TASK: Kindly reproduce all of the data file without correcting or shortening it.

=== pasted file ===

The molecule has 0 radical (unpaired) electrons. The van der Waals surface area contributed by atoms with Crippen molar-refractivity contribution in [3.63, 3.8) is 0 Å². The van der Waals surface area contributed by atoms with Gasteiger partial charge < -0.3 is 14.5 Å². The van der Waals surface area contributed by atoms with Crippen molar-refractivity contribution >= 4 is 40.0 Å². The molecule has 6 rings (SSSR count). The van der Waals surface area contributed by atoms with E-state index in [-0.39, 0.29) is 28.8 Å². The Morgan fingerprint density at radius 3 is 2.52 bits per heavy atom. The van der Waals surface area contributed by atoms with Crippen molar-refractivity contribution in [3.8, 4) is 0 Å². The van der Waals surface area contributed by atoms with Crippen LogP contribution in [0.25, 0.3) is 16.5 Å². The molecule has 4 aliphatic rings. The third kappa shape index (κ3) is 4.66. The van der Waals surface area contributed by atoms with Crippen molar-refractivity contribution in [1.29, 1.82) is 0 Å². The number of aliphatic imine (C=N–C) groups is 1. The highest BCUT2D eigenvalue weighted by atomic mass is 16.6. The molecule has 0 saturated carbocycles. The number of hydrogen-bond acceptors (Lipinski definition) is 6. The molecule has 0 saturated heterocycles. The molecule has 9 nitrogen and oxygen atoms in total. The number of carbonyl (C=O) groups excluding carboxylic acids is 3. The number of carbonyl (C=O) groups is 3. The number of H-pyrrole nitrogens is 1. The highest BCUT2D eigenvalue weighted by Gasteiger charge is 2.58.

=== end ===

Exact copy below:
The molecule has 0 radical (unpaired) electrons. The van der Waals surface area contributed by atoms with Crippen molar-refractivity contribution in [3.63, 3.8) is 0 Å². The van der Waals surface area contributed by atoms with Gasteiger partial charge < -0.3 is 14.5 Å². The van der Waals surface area contributed by atoms with Crippen molar-refractivity contribution >= 4 is 40.0 Å². The molecule has 6 rings (SSSR count). The van der Waals surface area contributed by atoms with E-state index in [-0.39, 0.29) is 28.8 Å². The Morgan fingerprint density at radius 3 is 2.52 bits per heavy atom. The van der Waals surface area contributed by atoms with Crippen molar-refractivity contribution in [3.8, 4) is 0 Å². The van der Waals surface area contributed by atoms with Crippen LogP contribution in [0.25, 0.3) is 16.5 Å². The molecule has 4 aliphatic rings. The third kappa shape index (κ3) is 4.66. The van der Waals surface area contributed by atoms with Crippen molar-refractivity contribution in [1.29, 1.82) is 0 Å². The number of aliphatic imine (C=N–C) groups is 1. The highest BCUT2D eigenvalue weighted by atomic mass is 16.6. The molecule has 0 saturated carbocycles. The number of hydrogen-bond acceptors (Lipinski definition) is 6. The molecule has 0 saturated heterocycles. The molecule has 9 nitrogen and oxygen atoms in total. The number of carbonyl (C=O) groups excluding carboxylic acids is 3. The number of carbonyl (C=O) groups is 3. The number of H-pyrrole nitrogens is 1. The highest BCUT2D eigenvalue weighted by Gasteiger charge is 2.58.